Also, on the subject of downloading your brain to be reused later. This is something they brought up in Neuromancer. Though we didn’t meet The Flatline in our readings, we hear about what he is. When we meet him later in the book, there’s something eerie about him.

    When the construct laughed, it came through as something else, not laughter, but a stab of cold down Case’s spine. “Do me a favor, boy.”
    “What’s that, Dix?”
    “This scam of yours, when it’s over, you erase this goddam thing.”

    Though the contents of his brain remain intact, there’s something very inhuman about “the construct.” I’m not going to get into what the defination of sentience or human here, but it seems to be lacking.

  10. Utopian! Of course, now that you say it it’s completely obvious. I wonder how ‘utopic’ got to be so widely used with Utopian so widely available.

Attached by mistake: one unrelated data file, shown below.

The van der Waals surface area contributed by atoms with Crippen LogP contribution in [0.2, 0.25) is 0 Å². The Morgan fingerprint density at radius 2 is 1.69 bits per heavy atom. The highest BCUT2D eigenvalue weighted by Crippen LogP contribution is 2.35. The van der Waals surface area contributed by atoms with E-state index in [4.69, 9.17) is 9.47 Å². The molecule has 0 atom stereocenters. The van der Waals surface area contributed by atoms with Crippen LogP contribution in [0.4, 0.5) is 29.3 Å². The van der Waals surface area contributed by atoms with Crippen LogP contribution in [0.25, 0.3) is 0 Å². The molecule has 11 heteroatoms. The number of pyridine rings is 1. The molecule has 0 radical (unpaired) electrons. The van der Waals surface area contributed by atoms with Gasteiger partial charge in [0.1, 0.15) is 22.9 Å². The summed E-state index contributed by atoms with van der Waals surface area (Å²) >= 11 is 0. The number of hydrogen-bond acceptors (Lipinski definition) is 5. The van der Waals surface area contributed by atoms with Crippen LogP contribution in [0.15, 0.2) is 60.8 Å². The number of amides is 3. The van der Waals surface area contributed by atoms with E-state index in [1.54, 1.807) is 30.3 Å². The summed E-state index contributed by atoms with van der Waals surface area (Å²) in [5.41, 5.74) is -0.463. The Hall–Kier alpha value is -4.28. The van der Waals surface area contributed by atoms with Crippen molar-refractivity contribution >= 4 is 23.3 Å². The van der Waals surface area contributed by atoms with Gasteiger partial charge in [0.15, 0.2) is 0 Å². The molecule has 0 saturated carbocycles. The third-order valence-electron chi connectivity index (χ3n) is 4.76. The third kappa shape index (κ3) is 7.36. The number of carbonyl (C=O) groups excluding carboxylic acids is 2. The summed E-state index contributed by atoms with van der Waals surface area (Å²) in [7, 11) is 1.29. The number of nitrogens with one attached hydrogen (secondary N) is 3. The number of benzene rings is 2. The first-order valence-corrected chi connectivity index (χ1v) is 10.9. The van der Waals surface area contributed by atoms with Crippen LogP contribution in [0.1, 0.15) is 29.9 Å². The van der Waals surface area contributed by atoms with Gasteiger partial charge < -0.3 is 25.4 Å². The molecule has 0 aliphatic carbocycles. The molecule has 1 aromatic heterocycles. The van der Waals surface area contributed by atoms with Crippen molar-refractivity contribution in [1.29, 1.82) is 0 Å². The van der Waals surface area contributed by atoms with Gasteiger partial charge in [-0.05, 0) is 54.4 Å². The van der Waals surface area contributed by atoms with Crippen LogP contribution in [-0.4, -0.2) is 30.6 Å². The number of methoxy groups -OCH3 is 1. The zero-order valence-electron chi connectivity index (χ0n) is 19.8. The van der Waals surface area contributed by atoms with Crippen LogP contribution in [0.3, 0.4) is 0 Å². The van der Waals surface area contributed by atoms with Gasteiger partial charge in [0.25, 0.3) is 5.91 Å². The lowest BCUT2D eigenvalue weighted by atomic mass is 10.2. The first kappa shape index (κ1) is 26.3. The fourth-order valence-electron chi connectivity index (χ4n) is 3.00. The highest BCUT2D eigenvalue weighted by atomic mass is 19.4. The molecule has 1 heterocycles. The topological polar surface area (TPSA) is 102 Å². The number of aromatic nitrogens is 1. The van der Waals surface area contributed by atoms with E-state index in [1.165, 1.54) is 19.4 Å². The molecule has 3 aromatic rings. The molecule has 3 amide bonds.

11. On the subject of changing time, I think that it would be something that is only viewable by the person who changed time, at least in this story. If not, than it would be painfully obvious if something was changed. In a single instant everything would be turned on its head. With the ability to time travel so readily available to these people, than that would be a frequent problem that the people would have to deal with.

    I think the easiest way to view time travel for myself, is actually the way it is presented in the Back to the Future trilogy. If something is changed, then a parallel universe would be created, birthed from that one change. Only the time traveler would be able to view the change, but at the same time it wouldn’t be the same people that would be viewing this change. It would be parallel beings unique to each “universe”.

  12. You’ve [April & Corey] raised an interesting idea.

    If time is an illusion, ‘everything’ essentially exists in the ‘now.’ Past, present, and future would also exist simultaneously. If this were the case the idea of ‘going back in time’ is also an illusion. You would not travel ‘back’ rather you would delve deeper into the illusion [assuming the time/space continuum consists of depths].
    Its all happening at the same time, there is no linear progression.